BARCELONA — Pau Freixas is a key name in contemporary Spanish TV creation. Regularly linked to Arca Audiovisual, part of the Filmax Group, he has directed most recently hit TV thriller series “I Know Who You Are” as well as “The Red Band Society,” which won Best Series at New York’s 3rd Intl. Emmy Kids Awards and was the subject of a U.S. remake for Fox produced by Steven Spielberg’s Amblin Entertainment and ABC studios.
Now, the Catalan director is developing another thriller, “The Takeover,” drama series “Four Sisters,” and “Welcome to the Family,” a 13-part genre blending comedy hour, on which he serves executive producer.
“’Welcome to the Family’ has a first layer of comedy, but beneath that it shows the social emergence of new family models among many other essentials, including suspense,” says Filmax International CEO Carlos Fernandez.
Tell us something about the plot, concept of “Welcome to the Family”
It’s a story about new family models that aren’t the traditional one of children living with their parents, all blood relatives. There’re family structures of all types. Having said that, the series mixes a strong concept with a small dose of suspense, as this family should hide something, so there’s a genre beats. The family members are in very special circumstances that makes them feel forced to unveil their inner emotional life throughout a plot covering a whole season. The way we’re developing the show, we think it could run up to three seasons.
What kind of circumstances are they?
It’s a family going through economic difficulties. The mother –with two children and a third one adopted from Africa, and her brother-in-law living with her with no means of his own– feels forced to face her father who she hasn’t seen in twenty years to ask him for money.
What is the tone, and influences?
The show has certain obvious echos of “Modern Family,” with larger dramatic tension. “Welcome” has a closer link with features such as Frank Oz’s “Death at a Funeral” and Jonathan Lynn’s “The Whole Nine Yards” which depart from a very realistic concept. Our tone is a bit naïve, light compared to –for instance– other wonderfully irreverent shows like “Shameless”. We are politically incorrect at a lower level, although it’s true that we want to play with a certain black humor about death.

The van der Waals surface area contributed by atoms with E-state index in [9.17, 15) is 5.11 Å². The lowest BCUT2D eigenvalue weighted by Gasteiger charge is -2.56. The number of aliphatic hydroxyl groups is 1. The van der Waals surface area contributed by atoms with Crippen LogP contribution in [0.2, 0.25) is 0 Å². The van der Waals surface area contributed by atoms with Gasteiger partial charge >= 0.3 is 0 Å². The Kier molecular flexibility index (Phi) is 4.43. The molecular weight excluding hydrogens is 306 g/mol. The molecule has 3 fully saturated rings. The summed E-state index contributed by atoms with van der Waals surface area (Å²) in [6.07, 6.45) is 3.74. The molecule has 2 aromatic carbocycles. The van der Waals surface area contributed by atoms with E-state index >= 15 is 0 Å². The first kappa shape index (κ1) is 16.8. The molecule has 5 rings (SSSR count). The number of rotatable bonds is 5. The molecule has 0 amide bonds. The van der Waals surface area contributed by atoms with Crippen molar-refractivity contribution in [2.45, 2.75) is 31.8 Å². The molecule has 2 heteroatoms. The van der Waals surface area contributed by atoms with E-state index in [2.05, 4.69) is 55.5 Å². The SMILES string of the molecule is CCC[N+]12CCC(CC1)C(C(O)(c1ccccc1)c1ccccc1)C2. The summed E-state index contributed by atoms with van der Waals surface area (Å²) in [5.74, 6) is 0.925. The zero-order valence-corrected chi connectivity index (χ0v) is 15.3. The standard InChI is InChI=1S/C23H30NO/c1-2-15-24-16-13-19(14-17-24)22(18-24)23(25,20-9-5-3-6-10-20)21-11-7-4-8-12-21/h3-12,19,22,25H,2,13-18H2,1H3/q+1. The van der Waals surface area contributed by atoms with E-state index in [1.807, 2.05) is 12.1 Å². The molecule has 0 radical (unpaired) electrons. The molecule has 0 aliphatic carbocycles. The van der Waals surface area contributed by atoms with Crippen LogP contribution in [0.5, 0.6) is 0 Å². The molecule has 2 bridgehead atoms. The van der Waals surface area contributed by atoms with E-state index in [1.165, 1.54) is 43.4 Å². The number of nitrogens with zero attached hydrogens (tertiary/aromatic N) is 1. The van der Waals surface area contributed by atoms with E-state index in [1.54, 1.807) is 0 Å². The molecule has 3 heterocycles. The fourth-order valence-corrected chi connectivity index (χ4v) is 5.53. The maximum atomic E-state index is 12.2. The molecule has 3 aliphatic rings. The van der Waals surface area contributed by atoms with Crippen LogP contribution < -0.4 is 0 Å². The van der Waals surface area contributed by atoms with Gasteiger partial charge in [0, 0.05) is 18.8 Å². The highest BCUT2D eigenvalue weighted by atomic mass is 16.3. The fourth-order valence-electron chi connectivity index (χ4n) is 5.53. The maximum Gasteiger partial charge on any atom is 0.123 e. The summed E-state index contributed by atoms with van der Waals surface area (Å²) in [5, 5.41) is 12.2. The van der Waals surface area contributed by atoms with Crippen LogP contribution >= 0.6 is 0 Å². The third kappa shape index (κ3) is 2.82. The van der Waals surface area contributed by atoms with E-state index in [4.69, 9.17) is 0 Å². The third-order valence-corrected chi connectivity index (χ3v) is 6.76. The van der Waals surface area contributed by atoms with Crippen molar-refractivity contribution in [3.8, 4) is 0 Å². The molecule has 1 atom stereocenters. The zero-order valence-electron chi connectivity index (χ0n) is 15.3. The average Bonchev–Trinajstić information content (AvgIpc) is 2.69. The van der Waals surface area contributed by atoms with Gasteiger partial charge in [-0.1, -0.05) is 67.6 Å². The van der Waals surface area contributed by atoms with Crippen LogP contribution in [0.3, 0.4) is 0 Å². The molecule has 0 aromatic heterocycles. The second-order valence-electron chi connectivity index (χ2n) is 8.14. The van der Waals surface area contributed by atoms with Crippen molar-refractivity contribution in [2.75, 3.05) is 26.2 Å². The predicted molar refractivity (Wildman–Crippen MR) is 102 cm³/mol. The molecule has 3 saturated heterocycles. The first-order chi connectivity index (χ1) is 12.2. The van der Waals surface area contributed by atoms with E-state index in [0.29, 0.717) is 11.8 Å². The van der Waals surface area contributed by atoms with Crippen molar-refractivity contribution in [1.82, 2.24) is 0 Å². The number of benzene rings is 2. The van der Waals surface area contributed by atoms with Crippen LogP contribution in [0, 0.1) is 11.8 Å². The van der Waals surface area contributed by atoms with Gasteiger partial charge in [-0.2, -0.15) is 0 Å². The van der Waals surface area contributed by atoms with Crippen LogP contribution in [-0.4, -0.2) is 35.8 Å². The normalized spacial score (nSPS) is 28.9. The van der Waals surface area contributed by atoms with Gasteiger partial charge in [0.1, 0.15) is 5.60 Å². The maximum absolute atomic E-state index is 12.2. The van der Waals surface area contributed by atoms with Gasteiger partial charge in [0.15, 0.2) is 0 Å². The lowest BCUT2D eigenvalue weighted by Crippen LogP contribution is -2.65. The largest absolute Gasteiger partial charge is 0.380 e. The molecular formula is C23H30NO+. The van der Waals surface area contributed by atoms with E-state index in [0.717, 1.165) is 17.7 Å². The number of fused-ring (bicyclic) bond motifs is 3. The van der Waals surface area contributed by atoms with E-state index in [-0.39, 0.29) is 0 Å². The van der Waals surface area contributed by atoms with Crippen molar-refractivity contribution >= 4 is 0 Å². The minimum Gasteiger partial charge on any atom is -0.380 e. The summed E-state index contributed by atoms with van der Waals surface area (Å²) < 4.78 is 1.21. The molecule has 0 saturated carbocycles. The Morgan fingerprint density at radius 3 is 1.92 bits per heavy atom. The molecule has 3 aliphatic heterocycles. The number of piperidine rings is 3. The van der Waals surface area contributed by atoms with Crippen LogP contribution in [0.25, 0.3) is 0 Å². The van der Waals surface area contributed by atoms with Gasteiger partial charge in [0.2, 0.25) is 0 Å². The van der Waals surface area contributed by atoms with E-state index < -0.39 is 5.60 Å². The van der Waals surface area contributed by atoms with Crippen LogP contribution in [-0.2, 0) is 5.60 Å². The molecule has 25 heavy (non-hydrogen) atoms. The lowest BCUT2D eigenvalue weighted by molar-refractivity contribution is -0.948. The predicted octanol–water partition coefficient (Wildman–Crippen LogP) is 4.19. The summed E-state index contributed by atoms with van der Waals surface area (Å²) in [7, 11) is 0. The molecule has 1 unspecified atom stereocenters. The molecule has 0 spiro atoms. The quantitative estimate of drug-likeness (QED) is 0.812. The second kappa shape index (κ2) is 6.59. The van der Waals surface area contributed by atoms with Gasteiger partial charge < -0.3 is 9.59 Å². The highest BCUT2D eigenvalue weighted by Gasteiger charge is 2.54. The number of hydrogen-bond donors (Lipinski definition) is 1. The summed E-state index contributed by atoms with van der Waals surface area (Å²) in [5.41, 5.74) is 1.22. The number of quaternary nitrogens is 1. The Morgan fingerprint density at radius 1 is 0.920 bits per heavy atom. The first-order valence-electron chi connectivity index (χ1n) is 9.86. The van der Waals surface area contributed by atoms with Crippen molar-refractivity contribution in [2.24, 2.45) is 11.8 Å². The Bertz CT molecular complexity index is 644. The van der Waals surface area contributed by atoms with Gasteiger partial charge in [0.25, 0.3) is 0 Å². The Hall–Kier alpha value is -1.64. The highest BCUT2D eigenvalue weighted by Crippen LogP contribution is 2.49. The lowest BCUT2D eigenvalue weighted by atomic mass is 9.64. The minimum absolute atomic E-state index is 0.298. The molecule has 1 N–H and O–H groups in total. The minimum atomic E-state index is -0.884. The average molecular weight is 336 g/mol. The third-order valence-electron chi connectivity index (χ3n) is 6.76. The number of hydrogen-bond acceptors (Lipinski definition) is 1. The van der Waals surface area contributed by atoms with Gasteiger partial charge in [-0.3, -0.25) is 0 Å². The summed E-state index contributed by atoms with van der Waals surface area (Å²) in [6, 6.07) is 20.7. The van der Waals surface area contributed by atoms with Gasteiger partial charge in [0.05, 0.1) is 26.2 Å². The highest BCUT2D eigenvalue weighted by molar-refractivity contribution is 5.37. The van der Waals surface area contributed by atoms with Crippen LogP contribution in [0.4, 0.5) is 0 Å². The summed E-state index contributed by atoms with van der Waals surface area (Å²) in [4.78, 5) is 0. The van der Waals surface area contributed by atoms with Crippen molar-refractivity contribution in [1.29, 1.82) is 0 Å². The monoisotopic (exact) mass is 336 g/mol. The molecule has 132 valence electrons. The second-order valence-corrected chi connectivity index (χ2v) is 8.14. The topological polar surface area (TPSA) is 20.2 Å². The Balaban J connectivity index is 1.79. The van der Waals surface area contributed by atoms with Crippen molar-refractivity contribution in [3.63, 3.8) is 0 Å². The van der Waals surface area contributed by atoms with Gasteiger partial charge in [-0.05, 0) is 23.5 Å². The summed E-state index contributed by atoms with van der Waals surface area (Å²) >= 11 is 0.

I think you’re billed as a director but executive producer…
The original idea is mine and I am acting as executive producer. My regular partner Iván Mercader –who’s also an executive producer, – is the showrunner.
It’s this because you’re working on so projects or to retain greater creative control?
I’ve been an executive producer before. And yes, it’s proving very difficult to cope with so many projects. I liked very much the idea of finding the appropriate directors with a specific comedic touch near to tone we were aiming for. So the directors are Nely Reguera, Paco Caballero, Alejandro Marzoa and Begoña Álvarez. Three come from cinema and Álvarez has large TV expertise.
Do you have the feeling that there’s a new creative breath in TV creation, thanks to new platforms adopting new formats and the existence of less politically correct domains untouched to date by the free TV in Spain ?
Absolutely, this seachange has brought many departures. Even for free to air TV that has learnt that targeting all audiences is a bit of an “old” strategy. They have evolved, perhaps pushed by the new platforms or by the very audiences that have also changed, demanding series with stronger concepts, more singular characters or riskier ideas. Society is more complex and series are a reflection of that. There’s change across the spectrum, with creators too.
How do you envisage “Welcome” for international sales?
Series about everyday life can run into difficulties when it comes to export. But a high concept helps a lot in this context. If you have this, you can position very well in the international market, selling the series or the format as well, adapting it to specific family models according to the country. I am very optimistic.